Too often we see journalists vilified or criticised for doing their job, or not doing it. Like all professions there are good and bad. However, it is the freedoms we all hold dear that are protected by good journalism and that duty is summarised in this diplomatic preamble written in the Spalding Free Press on February 8th 1876.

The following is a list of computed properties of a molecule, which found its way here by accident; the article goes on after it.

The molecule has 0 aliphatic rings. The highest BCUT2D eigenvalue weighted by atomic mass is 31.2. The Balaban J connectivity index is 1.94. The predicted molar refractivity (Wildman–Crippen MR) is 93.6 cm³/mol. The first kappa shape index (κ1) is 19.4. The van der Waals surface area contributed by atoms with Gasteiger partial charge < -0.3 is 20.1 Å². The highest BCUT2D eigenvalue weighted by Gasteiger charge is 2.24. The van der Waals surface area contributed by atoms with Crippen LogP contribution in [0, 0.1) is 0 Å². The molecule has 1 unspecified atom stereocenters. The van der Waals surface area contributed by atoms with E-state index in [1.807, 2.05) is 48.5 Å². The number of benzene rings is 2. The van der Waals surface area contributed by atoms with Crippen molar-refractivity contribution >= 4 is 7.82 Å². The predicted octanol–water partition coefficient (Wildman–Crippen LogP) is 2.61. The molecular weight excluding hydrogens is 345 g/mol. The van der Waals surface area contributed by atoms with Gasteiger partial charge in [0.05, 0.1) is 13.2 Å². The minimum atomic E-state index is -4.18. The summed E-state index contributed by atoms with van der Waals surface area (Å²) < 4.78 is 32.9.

"The duty of a public journalist is not always a pleasant or agreeable one. Circumstances not unfrequently occur which compel him to indulge in criticisms which he would rather avoid; inasmuch as he is certain to give offence where none is intended, and to have motives imputed to him which do not exist. If he is honest to himself and the community to whom he serves it is absolutely certain that he will occasionally wound feelings which he never intended, and probably make enemies of some whose good-will he would rather retain. But the honest journalist cannot help himself. He is the servant of the public, and the public looks to the press not only to chronicle passing events, but to expose and correct errors which are apt to creep in in the conducting of public affairs; and to-day we have to call the attention of our readers to a piece of gross irregularity, mismanagement, or whatever it may be called."